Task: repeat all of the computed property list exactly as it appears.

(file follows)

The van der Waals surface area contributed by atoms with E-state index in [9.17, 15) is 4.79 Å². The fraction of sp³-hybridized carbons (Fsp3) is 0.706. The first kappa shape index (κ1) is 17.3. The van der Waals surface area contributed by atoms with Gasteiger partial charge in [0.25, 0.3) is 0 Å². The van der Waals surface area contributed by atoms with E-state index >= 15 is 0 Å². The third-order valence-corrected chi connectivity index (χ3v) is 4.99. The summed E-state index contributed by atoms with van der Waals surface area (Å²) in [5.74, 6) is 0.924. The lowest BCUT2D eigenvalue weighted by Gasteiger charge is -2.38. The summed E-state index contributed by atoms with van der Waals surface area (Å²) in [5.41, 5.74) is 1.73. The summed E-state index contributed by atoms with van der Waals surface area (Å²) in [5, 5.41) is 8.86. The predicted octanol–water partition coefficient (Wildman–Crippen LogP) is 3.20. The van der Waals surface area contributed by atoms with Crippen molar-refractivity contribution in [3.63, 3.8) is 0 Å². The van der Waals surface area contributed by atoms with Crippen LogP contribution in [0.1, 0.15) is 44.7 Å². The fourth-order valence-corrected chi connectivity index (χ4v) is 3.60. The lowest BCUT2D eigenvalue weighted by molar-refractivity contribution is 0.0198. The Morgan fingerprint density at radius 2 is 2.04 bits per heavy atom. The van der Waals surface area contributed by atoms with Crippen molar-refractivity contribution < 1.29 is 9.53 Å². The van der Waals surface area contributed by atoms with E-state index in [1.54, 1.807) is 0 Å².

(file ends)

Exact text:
The van der Waals surface area contributed by atoms with E-state index in [9.17, 15) is 4.79 Å². The fraction of sp³-hybridized carbons (Fsp3) is 0.706. The first kappa shape index (κ1) is 17.3. The van der Waals surface area contributed by atoms with Gasteiger partial charge in [0.25, 0.3) is 0 Å². The van der Waals surface area contributed by atoms with E-state index >= 15 is 0 Å². The third-order valence-corrected chi connectivity index (χ3v) is 4.99. The summed E-state index contributed by atoms with van der Waals surface area (Å²) in [5.74, 6) is 0.924. The lowest BCUT2D eigenvalue weighted by Gasteiger charge is -2.38. The summed E-state index contributed by atoms with van der Waals surface area (Å²) in [5.41, 5.74) is 1.73. The summed E-state index contributed by atoms with van der Waals surface area (Å²) in [5, 5.41) is 8.86. The predicted octanol–water partition coefficient (Wildman–Crippen LogP) is 3.20. The van der Waals surface area contributed by atoms with Crippen molar-refractivity contribution in [3.63, 3.8) is 0 Å². The van der Waals surface area contributed by atoms with Crippen LogP contribution in [0.1, 0.15) is 44.7 Å². The fourth-order valence-corrected chi connectivity index (χ4v) is 3.60. The lowest BCUT2D eigenvalue weighted by molar-refractivity contribution is 0.0198. The Morgan fingerprint density at radius 2 is 2.04 bits per heavy atom. The van der Waals surface area contributed by atoms with Crippen molar-refractivity contribution < 1.29 is 9.53 Å². The van der Waals surface area contributed by atoms with E-state index in [1.54, 1.807) is 0 Å².